Editorial: Conservation — it’s in the bag
Published 12:00 am Friday, January 25, 2008
Everywhere they looked, volunteers who visited the Gulf Coast after Hurricane Katrina encountered trash, especially plastic shopping bags. Stuck in trees, skittering down sidewalks and floating through the air, they outlasted brick mansions and centuries-old trees.
If a nuclear holocaust hits, it won’t be the cockroaches that survive. It will be the plastic shopping bags.
That’s overstating the bags’ resilience, of course, but plastic bags are nearly indestructible in the nation’s landfills. More than 1,000 years can go by before a plastic bag completely breaks down, environmentalists say. That’s good reason to reduce the number we use ó and especially the number we throw away.
In ways both trendy and practical, that’s what’s happening. More and more stores are offering customers, at a price, reusable alternatives to plastic bags that last longer and break down faster in landfills. Wal-Mart, Harris Teeter and Target are among recent converts, and Food Lion is working on it. The reusable bag is evolving from trendy fashion accessory to mainstream shopping tool.
Food Lion’s Bloom stores have sold reusable bags ever since they opened in 2004 ó a non-woven polypropylene bag with handles that costs $1. Spokesperson Kimberly Blackburn says the company is evaluating what type of reusable bag to use in Food Lion stores and plans to offer them there soon. No timetable has been set.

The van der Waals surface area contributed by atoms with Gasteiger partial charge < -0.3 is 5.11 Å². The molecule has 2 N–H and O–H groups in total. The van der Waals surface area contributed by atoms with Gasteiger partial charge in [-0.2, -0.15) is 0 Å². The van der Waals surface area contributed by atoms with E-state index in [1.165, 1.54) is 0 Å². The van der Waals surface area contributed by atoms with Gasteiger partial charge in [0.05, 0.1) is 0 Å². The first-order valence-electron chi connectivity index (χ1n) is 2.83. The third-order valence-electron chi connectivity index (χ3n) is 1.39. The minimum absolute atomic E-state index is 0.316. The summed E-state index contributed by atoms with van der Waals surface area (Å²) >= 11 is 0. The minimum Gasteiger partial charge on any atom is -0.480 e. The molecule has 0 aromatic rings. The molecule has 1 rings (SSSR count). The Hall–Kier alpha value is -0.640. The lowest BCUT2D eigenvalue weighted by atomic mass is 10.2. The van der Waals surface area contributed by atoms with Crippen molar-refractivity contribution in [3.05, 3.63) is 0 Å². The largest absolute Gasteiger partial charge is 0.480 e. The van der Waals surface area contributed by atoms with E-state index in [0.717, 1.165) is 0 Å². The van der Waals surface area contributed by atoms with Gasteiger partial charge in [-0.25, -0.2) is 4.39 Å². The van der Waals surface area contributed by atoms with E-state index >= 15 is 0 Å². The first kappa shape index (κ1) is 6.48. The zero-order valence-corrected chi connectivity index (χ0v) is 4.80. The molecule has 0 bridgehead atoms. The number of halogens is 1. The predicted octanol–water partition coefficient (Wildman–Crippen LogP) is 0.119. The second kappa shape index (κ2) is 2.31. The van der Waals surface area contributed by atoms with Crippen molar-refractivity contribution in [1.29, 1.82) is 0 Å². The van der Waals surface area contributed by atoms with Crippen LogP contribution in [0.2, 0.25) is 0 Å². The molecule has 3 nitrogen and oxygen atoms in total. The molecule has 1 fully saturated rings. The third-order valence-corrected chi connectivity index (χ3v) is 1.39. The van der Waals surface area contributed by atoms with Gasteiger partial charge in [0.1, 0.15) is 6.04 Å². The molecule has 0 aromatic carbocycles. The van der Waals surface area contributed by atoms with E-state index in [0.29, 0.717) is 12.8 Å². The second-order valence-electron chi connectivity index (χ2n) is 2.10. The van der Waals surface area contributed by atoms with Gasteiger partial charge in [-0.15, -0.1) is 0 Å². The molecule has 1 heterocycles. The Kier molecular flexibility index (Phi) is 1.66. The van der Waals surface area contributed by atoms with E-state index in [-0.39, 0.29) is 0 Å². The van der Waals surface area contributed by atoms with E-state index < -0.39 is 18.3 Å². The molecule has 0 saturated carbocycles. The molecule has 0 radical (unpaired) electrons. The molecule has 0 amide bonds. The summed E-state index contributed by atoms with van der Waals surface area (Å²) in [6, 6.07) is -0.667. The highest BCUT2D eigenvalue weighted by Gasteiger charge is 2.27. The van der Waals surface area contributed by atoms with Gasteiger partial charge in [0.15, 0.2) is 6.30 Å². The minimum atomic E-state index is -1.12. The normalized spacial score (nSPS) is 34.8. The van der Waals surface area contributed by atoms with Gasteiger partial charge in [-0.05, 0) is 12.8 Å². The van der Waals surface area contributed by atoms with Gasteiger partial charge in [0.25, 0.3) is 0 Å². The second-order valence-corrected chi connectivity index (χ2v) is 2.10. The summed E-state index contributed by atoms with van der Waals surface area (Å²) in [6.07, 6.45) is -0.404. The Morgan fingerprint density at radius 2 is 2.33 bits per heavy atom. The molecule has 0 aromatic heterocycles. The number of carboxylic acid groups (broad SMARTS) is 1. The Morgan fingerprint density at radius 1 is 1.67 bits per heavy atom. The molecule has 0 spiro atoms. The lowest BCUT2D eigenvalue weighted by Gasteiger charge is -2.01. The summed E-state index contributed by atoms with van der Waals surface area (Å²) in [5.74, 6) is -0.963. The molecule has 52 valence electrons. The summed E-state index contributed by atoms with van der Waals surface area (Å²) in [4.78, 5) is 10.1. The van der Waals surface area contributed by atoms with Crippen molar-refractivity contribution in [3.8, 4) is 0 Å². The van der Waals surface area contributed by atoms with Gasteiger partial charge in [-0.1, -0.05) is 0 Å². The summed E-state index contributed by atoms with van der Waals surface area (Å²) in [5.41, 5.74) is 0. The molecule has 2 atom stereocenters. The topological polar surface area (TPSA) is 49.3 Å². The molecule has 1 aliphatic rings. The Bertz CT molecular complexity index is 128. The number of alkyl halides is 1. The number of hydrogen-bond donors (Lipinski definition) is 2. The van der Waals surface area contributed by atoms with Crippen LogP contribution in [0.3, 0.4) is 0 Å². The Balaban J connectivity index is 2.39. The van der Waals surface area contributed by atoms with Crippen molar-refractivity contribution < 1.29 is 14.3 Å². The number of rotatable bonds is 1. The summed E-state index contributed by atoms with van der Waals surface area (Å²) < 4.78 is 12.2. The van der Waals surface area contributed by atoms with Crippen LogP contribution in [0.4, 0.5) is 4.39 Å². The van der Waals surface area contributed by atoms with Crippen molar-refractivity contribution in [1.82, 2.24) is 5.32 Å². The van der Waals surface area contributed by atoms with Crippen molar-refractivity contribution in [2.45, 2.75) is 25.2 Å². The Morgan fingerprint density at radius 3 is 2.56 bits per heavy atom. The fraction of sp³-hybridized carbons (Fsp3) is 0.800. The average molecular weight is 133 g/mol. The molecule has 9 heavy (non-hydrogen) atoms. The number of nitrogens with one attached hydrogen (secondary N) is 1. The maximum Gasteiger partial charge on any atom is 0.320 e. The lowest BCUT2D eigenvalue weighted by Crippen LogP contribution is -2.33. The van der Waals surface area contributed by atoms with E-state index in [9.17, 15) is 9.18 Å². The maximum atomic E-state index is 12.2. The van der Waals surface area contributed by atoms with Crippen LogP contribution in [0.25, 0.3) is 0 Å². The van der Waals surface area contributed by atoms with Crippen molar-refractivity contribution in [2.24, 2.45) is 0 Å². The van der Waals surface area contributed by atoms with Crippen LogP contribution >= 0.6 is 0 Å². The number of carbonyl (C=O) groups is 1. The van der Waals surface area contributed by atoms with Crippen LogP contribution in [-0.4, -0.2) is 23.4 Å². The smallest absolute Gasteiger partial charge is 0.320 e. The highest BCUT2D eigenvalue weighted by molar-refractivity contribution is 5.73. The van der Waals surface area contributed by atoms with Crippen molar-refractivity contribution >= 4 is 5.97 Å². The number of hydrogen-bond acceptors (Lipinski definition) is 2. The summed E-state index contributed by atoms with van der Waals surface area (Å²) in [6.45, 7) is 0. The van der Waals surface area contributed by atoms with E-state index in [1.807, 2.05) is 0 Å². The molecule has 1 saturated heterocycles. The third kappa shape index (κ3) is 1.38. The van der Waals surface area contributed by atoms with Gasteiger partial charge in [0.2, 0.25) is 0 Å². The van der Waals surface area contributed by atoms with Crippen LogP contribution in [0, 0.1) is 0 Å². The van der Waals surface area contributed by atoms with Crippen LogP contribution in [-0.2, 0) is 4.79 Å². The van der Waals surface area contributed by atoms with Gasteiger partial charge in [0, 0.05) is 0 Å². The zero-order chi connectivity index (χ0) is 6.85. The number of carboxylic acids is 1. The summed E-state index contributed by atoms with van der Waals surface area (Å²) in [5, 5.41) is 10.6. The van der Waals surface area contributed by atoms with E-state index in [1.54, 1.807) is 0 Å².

Meanwhile, it would be a mistake to believe all plastic shopping bags needlessly fill landfills and violate the environment. Blackburn says bags that customers put in recycling bins at Food Lion and Bloom stores are recycled by a vendor who uses plastic bags to make a deck lumber product. Several chains recycle plastic bags, and trendiness is the furthest thing from their minds. “Recycling continues to help us drive cost out of our system, produce income and is the right thing for our environment,” Blackburn says. Last year, Food Lion LLC recycled 7,730,869 pounds of plastic.
Whole Foods, a Texas-based supermarket chain, is going a step further than most in bag-consciousness. Whole Foods is not just offering alternatives; it plans to eliminate plastic bags from its stores this spring, according to an article in The News & Observer of Raleigh. The company estimates that will keep 100 million bags out of landfills this year.
How far will anti-plastic-bag sentiment go? San Francisco has banned large grocery chains from handing out plastic bags, The N&O reports. Let’s hope that degree of regulation does not sweep the nation. No plastic-bag Gestapo, please. For now, customer demand has been sufficient inspiration for companies to offer reusable alternatives. The day may come when “reusable” is the only alternative, but don’t discount the value of “recyclable.” What’s important is not the type of bag people use, but what they do with it. Reduce, reuse, recycle. It’s a way of life, not just a trend.